Athletic Apologies: Love Means Always Having to Say ‘I’m Sorry’

By Katie Paine
You know it's a big deal when an admission of guilt on the part of a baseball player makes it into the first presidential press conference of a new administration. But when a Washington Post reporter asked newly elected President Obama what he thought of Yankee Alex Rodriguez's (aka A-Rod or A-Roid) admission to taking steroids, you could hear the gasps as far away as northern New Hampshire.
Was it really worth a question at the first presidential news conference? And, if so, why hadn't anyone asked for the president's response to another equally famous athlete's confession--that of Michael Phelps? Is it due to the fundamental differences in perception (marijuana = fun; steroids = cheating)? Or is it, as we suspect, the difference in the image of the people confessing, and each individual's relationships with his fans?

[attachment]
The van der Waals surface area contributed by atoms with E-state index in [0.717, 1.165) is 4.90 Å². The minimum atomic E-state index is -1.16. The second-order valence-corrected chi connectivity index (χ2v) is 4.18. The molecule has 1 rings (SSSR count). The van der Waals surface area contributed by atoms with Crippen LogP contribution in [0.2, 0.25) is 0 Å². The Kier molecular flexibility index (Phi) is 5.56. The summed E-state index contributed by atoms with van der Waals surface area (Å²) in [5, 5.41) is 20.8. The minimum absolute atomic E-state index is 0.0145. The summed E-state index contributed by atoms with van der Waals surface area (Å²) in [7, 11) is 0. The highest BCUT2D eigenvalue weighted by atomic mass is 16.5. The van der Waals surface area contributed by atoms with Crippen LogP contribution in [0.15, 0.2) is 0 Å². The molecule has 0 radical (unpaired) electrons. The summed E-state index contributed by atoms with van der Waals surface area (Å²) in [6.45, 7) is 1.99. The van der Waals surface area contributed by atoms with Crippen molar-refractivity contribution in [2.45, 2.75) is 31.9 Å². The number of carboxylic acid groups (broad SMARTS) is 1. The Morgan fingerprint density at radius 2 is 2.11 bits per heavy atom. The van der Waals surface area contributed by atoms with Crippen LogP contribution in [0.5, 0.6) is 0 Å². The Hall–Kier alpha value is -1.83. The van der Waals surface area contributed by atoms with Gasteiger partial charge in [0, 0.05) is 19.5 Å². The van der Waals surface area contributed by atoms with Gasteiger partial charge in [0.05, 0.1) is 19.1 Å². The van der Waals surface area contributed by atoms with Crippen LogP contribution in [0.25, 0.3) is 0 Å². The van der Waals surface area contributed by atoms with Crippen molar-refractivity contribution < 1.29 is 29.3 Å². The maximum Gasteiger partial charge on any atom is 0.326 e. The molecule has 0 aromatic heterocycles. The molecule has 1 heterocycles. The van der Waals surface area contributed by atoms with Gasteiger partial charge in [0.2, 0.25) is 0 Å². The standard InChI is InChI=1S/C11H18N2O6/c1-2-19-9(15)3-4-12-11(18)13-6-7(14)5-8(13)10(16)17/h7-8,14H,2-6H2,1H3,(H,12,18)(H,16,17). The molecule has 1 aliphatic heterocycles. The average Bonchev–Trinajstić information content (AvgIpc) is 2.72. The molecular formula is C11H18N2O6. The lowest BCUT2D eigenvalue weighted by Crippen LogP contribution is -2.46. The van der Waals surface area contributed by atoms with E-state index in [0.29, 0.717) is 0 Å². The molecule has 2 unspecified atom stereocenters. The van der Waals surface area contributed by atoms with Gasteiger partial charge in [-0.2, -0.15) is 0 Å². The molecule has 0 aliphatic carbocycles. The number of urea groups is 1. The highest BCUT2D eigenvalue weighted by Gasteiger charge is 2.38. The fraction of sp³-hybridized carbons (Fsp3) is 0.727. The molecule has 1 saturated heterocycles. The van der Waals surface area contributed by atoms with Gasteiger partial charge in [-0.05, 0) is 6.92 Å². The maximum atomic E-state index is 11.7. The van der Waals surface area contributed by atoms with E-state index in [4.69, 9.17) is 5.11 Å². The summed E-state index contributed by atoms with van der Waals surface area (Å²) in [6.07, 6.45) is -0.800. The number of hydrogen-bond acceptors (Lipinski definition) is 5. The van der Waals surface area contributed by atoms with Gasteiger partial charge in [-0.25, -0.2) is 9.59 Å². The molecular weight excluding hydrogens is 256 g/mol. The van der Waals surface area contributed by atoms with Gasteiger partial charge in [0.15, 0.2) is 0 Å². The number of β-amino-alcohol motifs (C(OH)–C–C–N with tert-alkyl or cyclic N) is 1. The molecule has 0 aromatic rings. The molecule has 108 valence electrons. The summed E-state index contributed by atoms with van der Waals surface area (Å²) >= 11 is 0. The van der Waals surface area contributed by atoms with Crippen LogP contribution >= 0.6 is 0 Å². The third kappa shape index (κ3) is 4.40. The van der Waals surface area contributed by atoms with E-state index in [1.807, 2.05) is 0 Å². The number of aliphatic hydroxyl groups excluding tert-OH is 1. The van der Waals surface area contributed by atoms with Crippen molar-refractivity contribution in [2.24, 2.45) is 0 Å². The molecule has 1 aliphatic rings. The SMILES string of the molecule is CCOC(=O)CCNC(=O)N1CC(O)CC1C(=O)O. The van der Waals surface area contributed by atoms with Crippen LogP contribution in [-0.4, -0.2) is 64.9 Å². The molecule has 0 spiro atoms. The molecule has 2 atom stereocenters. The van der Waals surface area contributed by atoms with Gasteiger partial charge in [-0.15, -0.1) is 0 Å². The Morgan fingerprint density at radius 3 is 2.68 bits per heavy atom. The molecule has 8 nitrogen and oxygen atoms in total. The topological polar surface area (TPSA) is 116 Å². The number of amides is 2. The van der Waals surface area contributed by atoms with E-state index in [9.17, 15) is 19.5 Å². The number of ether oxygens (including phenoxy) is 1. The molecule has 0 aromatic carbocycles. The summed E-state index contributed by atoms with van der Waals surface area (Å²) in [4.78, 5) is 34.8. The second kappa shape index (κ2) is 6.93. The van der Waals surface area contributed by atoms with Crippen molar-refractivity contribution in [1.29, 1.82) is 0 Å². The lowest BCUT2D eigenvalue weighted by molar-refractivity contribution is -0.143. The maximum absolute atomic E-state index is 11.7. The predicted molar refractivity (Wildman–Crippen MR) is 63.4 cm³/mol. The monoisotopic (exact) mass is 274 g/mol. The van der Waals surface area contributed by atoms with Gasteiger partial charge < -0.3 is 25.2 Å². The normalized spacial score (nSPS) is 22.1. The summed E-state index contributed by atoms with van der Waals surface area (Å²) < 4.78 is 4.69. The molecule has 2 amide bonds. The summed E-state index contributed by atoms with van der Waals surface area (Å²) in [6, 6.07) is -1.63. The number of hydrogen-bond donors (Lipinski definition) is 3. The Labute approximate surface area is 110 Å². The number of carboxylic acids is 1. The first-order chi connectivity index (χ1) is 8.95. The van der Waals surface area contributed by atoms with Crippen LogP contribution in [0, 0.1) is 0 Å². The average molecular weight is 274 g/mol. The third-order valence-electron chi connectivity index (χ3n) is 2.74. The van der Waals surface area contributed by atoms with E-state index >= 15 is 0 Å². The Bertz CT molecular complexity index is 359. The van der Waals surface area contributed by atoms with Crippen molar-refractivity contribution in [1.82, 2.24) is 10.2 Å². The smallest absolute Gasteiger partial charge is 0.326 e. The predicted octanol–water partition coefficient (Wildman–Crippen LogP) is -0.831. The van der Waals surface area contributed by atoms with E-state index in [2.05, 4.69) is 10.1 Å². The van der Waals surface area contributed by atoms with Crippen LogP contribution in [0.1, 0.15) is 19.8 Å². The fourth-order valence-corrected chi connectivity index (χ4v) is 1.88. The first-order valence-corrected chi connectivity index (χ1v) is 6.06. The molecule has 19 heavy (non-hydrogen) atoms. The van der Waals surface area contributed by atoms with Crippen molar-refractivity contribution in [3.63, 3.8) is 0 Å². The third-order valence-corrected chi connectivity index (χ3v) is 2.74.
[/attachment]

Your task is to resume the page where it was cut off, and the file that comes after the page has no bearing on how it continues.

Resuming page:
Relationships, whether they are between organizations and the public, athletes and fans or man and wife, are essentially based on a variety of factors, the most important being trust. What happened was that Rodriguez violated the implicit contract between star and fan, not by taking sterioids, but by lying about it and then confessing years later. After the initial trust was shaken, fans were still committed to the relationship because they were satisfied with his denials and with his performance. With his recent confession, he was admitting not just that he broke the law and violated the rules of the game, but that he wasn't deserving of the trust we placed in him. The principles of the relationship had broken down, so President Obama spoke for most fans when he said that it was disappointing.
On the other hand, our relationship with Michael Phelps is still pretty much intact.


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